Lesson 7E Double Identity Solidify Understanding

Jump Start

Find an expression that will give the length of the other two sides of the right triangle using the given constants and .

Right triangle with angle beta and hypotenuse N

Learning Focus

Derive trigonometric identities for the sum or difference of two angles.

Why might some people think that , and what evidence might I provide that this statement is incorrect? Is there an expression that is equivalent to ?

Open Up the Math: Launch, Explore, Discuss

Sum and Difference Identities

Sometimes it is useful to be able to find the sine and cosine of an angle that is the sum of two consecutive angles of rotation. In the upcoming diagram, point has been rotated radians counterclockwise around the unit circle to point , and then point has been rotated an additional radians counterclockwise to point . In this task, you will examine how the sine and cosine of angle , angle , and the sum of the two angles, angle , are related.


Do you think this is a true statement?

Why or why not?

Examine the diagram. Figure is a rectangle.

Can you use this diagram to state a true relationship that completes this identity? (Your teacher has some hint cards if you need them, but the basic idea is to label all of the segments on the sides of rectangle using right triangle trigonometric relationships.) Based on congruent line segments labeled with trigonometric measures in the diagram, complete the following identity:


Circle O with Triangle OBR and Square DCA overlaid with angle beta and alpha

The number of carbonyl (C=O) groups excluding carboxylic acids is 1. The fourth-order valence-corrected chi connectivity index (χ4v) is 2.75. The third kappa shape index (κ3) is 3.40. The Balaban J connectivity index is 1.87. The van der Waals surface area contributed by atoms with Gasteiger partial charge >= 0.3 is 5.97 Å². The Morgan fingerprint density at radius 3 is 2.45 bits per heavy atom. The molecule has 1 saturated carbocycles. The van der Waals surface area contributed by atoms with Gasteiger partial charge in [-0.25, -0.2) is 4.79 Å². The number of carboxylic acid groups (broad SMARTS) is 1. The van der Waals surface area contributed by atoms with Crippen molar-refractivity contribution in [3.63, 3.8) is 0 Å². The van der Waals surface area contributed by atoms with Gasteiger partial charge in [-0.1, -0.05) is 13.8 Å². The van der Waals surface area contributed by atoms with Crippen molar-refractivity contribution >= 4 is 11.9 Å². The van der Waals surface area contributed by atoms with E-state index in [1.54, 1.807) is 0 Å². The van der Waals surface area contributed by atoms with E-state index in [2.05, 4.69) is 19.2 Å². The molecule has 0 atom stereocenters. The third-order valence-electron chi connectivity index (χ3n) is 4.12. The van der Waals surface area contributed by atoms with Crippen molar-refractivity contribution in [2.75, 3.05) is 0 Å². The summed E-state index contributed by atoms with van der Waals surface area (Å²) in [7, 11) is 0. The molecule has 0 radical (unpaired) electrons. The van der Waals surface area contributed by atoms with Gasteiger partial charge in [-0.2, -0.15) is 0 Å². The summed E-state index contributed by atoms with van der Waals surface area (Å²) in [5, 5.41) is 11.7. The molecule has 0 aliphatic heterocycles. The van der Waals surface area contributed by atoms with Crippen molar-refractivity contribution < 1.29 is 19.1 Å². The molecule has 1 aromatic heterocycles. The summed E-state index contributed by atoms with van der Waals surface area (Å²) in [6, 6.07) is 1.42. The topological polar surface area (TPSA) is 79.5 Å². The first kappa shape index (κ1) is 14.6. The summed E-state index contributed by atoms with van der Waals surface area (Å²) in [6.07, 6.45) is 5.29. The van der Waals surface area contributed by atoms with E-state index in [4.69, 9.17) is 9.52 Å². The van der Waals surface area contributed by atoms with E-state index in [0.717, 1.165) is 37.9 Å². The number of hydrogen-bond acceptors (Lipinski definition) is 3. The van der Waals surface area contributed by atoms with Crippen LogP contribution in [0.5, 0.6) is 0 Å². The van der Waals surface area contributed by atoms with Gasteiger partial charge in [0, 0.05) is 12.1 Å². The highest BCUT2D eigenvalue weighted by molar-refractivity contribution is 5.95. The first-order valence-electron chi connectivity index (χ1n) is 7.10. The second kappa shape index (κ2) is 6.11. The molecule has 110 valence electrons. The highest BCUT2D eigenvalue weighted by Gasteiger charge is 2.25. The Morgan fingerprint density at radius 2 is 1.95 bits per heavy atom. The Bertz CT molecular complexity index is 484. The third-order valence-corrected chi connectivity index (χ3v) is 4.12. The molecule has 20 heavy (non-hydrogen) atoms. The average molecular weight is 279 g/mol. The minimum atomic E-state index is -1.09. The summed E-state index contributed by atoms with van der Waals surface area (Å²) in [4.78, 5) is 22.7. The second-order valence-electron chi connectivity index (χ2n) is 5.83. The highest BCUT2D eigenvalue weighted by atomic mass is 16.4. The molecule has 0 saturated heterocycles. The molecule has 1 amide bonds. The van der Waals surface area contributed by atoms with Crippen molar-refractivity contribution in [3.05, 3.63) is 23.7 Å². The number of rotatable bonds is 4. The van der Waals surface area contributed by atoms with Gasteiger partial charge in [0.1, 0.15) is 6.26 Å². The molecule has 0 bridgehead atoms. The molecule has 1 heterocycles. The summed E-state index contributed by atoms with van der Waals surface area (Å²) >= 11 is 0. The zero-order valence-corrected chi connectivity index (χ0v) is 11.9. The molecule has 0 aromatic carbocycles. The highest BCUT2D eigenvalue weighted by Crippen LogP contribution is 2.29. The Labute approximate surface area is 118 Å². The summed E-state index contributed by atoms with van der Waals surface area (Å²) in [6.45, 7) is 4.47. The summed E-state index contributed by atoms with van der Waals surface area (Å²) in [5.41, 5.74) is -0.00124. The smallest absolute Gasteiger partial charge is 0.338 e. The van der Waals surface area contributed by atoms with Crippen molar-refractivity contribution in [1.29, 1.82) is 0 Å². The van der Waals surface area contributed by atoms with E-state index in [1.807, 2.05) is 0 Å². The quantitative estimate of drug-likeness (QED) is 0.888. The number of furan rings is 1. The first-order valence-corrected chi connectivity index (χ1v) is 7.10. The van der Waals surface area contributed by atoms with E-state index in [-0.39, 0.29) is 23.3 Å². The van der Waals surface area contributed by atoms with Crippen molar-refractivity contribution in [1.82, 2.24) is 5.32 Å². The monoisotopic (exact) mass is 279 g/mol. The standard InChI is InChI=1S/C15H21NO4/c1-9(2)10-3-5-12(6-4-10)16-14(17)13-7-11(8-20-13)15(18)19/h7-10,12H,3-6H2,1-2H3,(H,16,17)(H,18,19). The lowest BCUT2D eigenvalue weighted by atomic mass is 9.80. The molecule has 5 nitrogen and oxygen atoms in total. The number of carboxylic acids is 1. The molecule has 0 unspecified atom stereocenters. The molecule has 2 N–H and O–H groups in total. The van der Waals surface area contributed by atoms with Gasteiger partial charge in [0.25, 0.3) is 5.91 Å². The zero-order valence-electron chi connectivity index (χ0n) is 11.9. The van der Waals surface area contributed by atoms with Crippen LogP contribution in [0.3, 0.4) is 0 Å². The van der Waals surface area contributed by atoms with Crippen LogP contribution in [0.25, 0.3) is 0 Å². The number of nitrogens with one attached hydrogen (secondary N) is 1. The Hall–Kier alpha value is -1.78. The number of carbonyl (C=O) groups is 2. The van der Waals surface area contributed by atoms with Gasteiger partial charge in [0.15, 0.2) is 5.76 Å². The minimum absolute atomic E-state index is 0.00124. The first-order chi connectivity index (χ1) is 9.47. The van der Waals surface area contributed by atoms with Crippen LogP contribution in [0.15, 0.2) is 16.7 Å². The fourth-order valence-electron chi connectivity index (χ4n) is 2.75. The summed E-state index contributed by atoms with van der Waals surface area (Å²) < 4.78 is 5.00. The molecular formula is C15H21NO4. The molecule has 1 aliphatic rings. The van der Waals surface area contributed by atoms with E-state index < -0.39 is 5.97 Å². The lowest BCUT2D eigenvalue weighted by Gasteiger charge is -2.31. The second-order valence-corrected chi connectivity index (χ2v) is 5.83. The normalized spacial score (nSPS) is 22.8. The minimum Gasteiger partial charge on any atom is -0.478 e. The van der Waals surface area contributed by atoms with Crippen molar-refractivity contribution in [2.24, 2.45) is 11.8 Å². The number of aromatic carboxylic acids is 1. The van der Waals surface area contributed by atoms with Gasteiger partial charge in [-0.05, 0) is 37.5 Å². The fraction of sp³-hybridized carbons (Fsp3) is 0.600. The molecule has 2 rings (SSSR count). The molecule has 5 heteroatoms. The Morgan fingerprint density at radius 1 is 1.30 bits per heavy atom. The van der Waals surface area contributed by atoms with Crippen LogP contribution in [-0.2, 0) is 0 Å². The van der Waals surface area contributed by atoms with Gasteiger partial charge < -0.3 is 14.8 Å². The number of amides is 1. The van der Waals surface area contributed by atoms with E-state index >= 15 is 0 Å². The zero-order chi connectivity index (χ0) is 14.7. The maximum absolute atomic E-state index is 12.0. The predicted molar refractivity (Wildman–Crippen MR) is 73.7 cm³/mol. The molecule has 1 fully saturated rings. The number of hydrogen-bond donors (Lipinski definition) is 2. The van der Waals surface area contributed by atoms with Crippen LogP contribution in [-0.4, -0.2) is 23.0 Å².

Once you have an identity for you can find an identity for algebraically. Begin by noting that and apply the identity you found in problem 2, along with the identities you explored previously: and .


You can find an identity for in the diagram also. Since , and , using trigonometry to determine the lengths of segments , , and will reveal this relationship. (Again, your teacher has hint cards if you need them.)


Now you can also complete this identity using reasoning similar to what you did in problem 3.


Pause and Reflect

The following identities are known as the double angle identities, but they are just special cases of the sum identities you found in the previous problems.



Ready for More?

Derive alternative forms of the double angle identity for by using the Pythagorean identity .


Trigonometric expressions can be manipulated by applying

Today, we added the following to our collection of trigonometric identities:

The sum and difference identities:

The double angle identities:

Alternative forms:


Lesson Summary

In this lesson, we expanded our list of trigonometric identities to include identities for finding the sine or cosine of angles that are the result of adding two angles together or subtracting one angle from another one. If the angles are the same size, then we can use these sum identities to find the sine and cosine of an angle that is twice as big as a given angle.



Find the two angles, , that are solutions to the equation. Round your answers to decimals. (Your calculator should be set in radians.)


Find the length of an arc given that and . (Write your answers with in it. Then use your calculator to find the approximate length of the arc to decimal places.)

Circle with Arc s, central angle theta and radius, r. rs